Lady on the beach: Wendy Hero
Selfie: Tookapic
Japanese temple: Pixabay
Map: Pixabay
Taken from (Creative Commons Zero CC0 license)

Monday, February 5, 2018

School Of Life Monday:
LITERATURE - Samuel Beckett

Samuel Beckett is perhaps the greatest playwright of the 20th century, and the author of the masterpiece, Waiting for Godot. It’s hard to understand the modern world without his perspective.

Sunday, February 4, 2018

‘The Simpsons’ Has Predicted a Lot.
Most of It Can Be Explained.

from the New York Times: By Maya Salam

“Many jokes reach just beyond what is real, and that is a pretty good way of setting yourself up for things that may turn out to be real in the future,” Bill Irwin, author of “The Simpsons and Philosophy,” said of the show.
There is no crystal ball in “The Simpsons” writers’ room, but you’d be forgiven for wondering.

Over its nearly 30-year run, the series about the world’s most famous animated family has alluded to many real-life events long before they’ve actually happened: the Trump presidency, the discovery of the Higgs boson particle, 9/11 and, most recently, Disney’s takeover of Fox. By some accounts, the coincidences — predictions, if you will — number in the 20s, or more.

This track record has led the show’s legion of fans to think that “The Simpsons” is, at the very least, a product of television’s most intelligent writers, and, at the most, prophetic.

So is there something bigger going on?

The future can be forecast better than one might think, said Al Jean, one of the show’s original writers and its showrunner since 1998. Episodes of “The Simpsons” air a year after they’re produced, he said, so “it’s just a sort of frame of mind that we’ve got that we think one year ahead.”

“I predict people will make too much of our great predictions,” he joked.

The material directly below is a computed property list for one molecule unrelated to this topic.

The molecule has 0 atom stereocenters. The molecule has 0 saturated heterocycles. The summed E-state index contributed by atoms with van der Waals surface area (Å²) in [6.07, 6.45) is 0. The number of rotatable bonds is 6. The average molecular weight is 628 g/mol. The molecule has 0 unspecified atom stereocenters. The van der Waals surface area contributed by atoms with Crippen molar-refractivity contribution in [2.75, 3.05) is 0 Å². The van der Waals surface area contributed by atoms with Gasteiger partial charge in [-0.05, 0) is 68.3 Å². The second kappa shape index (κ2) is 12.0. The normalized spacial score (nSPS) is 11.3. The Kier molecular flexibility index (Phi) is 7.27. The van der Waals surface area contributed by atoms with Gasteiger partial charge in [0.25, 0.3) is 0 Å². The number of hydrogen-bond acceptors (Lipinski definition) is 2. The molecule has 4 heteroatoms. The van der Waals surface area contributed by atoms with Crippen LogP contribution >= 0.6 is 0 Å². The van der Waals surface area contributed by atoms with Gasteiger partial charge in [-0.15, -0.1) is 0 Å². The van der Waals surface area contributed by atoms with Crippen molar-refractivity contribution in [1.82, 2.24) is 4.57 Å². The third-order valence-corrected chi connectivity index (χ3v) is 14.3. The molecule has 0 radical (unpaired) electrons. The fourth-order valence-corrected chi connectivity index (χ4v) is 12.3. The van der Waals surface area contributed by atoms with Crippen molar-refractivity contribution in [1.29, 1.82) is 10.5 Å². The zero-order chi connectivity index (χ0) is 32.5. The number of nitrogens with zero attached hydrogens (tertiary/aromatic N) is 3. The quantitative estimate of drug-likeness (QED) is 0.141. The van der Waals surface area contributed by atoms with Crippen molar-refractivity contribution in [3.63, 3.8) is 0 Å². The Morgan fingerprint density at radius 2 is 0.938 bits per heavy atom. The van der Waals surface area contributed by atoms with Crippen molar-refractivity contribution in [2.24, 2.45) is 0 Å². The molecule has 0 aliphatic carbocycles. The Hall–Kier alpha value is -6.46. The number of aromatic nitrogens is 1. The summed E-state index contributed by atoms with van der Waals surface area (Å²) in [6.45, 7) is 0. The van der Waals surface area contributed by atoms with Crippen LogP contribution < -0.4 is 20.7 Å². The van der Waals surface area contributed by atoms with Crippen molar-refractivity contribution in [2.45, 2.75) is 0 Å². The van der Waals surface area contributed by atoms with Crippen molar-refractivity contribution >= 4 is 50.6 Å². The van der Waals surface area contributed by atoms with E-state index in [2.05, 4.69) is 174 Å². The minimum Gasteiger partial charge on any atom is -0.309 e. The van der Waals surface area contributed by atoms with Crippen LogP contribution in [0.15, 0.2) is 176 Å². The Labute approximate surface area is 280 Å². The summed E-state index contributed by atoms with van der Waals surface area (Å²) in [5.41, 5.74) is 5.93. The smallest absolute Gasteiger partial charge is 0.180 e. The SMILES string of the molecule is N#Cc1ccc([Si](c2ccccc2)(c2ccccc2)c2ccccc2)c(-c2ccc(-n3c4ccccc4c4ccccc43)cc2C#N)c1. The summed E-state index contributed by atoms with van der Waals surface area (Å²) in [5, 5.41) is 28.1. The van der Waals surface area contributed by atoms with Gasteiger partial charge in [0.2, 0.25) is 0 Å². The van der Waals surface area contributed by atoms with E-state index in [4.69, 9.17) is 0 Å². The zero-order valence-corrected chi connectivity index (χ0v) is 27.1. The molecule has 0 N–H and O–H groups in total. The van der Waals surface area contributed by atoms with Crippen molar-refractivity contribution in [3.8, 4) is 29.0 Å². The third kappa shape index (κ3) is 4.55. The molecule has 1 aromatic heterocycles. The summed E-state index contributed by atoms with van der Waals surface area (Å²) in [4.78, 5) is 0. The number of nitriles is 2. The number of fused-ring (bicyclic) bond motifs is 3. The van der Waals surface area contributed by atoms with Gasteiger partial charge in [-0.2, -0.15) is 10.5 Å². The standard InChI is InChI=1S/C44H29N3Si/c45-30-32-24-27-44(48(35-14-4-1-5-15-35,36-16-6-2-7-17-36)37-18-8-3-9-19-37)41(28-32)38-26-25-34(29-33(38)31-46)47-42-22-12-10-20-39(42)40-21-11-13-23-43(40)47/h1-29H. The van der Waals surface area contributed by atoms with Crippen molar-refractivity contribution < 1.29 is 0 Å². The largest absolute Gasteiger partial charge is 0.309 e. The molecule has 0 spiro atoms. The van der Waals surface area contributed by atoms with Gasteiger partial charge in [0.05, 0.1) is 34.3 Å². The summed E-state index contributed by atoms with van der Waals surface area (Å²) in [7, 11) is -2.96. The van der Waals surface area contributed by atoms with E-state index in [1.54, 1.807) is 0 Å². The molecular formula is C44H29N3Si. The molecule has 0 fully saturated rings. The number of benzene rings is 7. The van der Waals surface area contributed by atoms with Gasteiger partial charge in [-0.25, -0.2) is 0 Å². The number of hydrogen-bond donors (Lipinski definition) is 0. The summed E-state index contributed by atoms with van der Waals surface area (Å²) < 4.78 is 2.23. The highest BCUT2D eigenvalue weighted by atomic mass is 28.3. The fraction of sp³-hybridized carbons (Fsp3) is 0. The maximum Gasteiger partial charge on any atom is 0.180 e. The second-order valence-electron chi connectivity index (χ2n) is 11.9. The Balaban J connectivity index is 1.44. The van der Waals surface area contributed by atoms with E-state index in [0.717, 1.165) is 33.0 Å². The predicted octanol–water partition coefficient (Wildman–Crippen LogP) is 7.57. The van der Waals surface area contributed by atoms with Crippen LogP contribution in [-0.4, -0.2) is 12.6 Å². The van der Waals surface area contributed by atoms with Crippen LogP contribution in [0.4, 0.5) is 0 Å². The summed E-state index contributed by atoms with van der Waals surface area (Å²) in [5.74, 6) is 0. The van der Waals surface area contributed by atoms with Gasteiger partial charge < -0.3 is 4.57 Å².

The show is the product of brilliant minds, many Harvard educated, said William Irwin, whose book “The Simpsons and Philosophy” has for years been taught in college courses at The University of California, Berkeley and other schools. Mr. Irwin is the chairman of philosophy at King’s College in Wilkes-Barre, Pa.
Writers rule on “The Simpsons,” not the actors, he said.

The result is a show packed with references to art, literature, pop culture, politics and science.

“When that many smart people produce a television show, it’s bound to make some startling ‘predictions,’” he said.

Another possible factor at play: “the law of truly large numbers,” a concept presented by the Harvard mathematicians Frederick Mosteller and Persi Diaconis in their 1989 paper Methods for Studying Coincidences.

“With a large enough sample, any outrageous thing is apt to happen,” the law states. “The Simpsons,” a Fox show, is the longest-running scripted TV series in history.

Or, for fans looking for answers far outside conventional logic, Dr. Bernard Beitman, author of “Connecting With Coincidence,” offers the existence of the “psychosphere,” our mental atmosphere that is essentially “group mind in action.”
“Under the right conditions, we can know things that we don’t know we know, and we can sometimes predict events or attract what we are thinking,” said Dr. Beitman, a former chairman of the psychiatry department at the University of Missouri.
Here are some of the most remarkable coincidences from “The Simpsons,” and how they can, or can’t, be explained.

The weirdest predictions

Sept. 11, 2001

Predicted: 1997
Happened: 2001

In “The City of New York vs. Homer Simpson,” there was a moment that alluded to the 9/11 attacks on the World Trade Center in New York City, and not even Mr. Jean could explain it.

“There is a frame where there’s a brochure that says New York at $9 a day, and behind the nine are the twin towers. So they look like an 11, and it looks like a 9/11. That one is a completely bizarre, strange thing,” he said.

In 2010, Bill Oakley, an executive producer on the show at the time, told The New York Observer: “$9 was picked as a comically cheap fare,” he said. “And I will grant that it’s eerie, given that it’s on the only episode of any series ever that had an entire act of World Trade Center jokes.”

The show’s unintended connection to 9/11 is far from the only one on television. The pilot episode of “The Lone Gunmen,” a short-lived spinoff of “The X-Files” that aired six months before Sept. 11, includes a plot where a hijacked plane is aimed at the World Trade Center. The pilots regain control and miss the towers just moments before colliding.


Predicted: 1992, 1993, 1994
Happened: 1992, 1993, 1994

The show predicted the N.F.L. champions three years in a row — in an episode that was all about predictions.